It may come across as surprising to those more familiar with him on account of the crimes perpetrated by his regime since 1989 that al-Turabi in 1964 acted as a champion of democratic transformation in the country, delivering a speech to students at the University of Khartoum that galvanized them against the regime. He later maintained that this speech was inspired by the principles of the ‘egalité, liberté, fraternité’ which he had embraced during his time studying the French Revolution at the Sorbonne. Of course this does not mean that we should endorse the statements of the likes of the Turabist al-Wan editor Hussein Khogali, who has used this legacy to maintain that the Islamists represent the true democratic heritage of the October Revolution, and encouraged Islamists to demonstrate on the 21 October anniversary on that basis. The leading Islamists are pushing for a quick return to elections today precisely because they do not want the transitional government to undo 30 years of Islamist rule. However, as a historian I cannot escape the fact that al-Turabi and the Islamists were leading protagonists during October, along with the other main Khartoum based political forces of the day – the communists, Arab nationalists, Umma and so forth. The Islamists adapted to civil politics just as much as their rivals. If anything, the fact that the leadership of the October Revolution was dominated by al-Turabi and other graduates of the University of Khartoum, which was at the heart of Sudan’s ‘developmental state’, should remind is that revolution was shaped by a much more narrow elite in comparison to today. Al-Turabi’s journey from democrat to coup-planner, more than anything else, is indicative of the limited distance between civil society and state in Sudan’s history.[i]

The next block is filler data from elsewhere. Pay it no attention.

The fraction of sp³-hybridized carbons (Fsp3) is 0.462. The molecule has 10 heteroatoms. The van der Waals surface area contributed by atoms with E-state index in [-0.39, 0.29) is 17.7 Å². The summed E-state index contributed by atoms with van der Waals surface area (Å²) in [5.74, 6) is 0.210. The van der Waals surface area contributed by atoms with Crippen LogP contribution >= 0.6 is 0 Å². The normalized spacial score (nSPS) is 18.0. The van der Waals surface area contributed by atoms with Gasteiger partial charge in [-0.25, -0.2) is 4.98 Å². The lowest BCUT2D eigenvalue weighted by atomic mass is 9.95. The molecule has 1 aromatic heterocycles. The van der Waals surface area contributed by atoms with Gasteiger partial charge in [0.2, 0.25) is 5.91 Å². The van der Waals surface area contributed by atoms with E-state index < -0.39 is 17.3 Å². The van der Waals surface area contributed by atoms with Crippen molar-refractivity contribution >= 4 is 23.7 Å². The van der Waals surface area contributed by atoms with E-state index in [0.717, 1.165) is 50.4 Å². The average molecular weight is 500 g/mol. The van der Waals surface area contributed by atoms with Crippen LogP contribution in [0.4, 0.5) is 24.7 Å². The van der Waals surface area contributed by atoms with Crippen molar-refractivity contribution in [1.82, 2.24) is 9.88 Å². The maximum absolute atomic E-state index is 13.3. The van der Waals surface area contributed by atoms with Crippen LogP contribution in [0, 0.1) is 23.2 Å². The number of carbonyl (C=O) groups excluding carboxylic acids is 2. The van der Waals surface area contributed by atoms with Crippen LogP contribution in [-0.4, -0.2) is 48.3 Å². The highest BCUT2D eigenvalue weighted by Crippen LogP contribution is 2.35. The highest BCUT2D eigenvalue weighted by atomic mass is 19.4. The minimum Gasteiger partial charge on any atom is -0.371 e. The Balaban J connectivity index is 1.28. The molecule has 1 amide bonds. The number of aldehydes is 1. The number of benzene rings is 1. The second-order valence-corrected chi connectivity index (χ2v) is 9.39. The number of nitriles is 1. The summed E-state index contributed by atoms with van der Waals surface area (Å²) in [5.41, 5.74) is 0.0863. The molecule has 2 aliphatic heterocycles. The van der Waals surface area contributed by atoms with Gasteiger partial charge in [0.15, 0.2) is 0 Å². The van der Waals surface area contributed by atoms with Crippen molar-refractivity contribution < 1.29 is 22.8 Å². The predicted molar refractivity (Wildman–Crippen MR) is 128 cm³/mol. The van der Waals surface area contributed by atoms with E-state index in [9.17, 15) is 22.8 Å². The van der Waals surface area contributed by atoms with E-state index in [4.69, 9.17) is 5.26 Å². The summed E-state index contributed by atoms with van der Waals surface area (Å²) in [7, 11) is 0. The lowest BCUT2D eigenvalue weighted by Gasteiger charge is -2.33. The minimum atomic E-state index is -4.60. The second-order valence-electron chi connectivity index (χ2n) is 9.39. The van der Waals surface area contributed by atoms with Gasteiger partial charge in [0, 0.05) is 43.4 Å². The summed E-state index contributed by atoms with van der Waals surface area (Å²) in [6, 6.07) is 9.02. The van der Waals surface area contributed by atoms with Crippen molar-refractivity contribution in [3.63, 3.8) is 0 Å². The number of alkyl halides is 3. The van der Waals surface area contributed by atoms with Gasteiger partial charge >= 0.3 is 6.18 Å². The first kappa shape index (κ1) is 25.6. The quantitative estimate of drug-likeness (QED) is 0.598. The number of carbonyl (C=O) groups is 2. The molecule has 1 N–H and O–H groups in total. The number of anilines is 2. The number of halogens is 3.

It is one of the ironies of Sudanese politics that al-Turabi at that time was closer to being a supporter of liberal democracy than some of his secular opponents in the Sudan Communist Party and Popular Democratic Party, on the grounds that he believed that ‘sectarian’ parties who benefited from it – especially the Umma Party – would act as a bulwark against the communists. He increasingly became a champion of illiberal representative democracy in the late 1960s, when he used the principle of absolute parliamentary sovereignty to justify the banning of the Sudan Communist Party, and then when the Sudan Communist Party was less of a threat following its fatal showdown with Nimeiri in 1971 moved towards appropriating the communists’ arguments against liberal multiparty democracy and using them against the ‘sectarians’. He also drew heavily on anarchic models of direct democracy, in which decentralized committees would bypass party politics, that were advocated by old colleagues in the Marxist-influenced Islamic Liberation Movement such as Abdullah Zakariyya.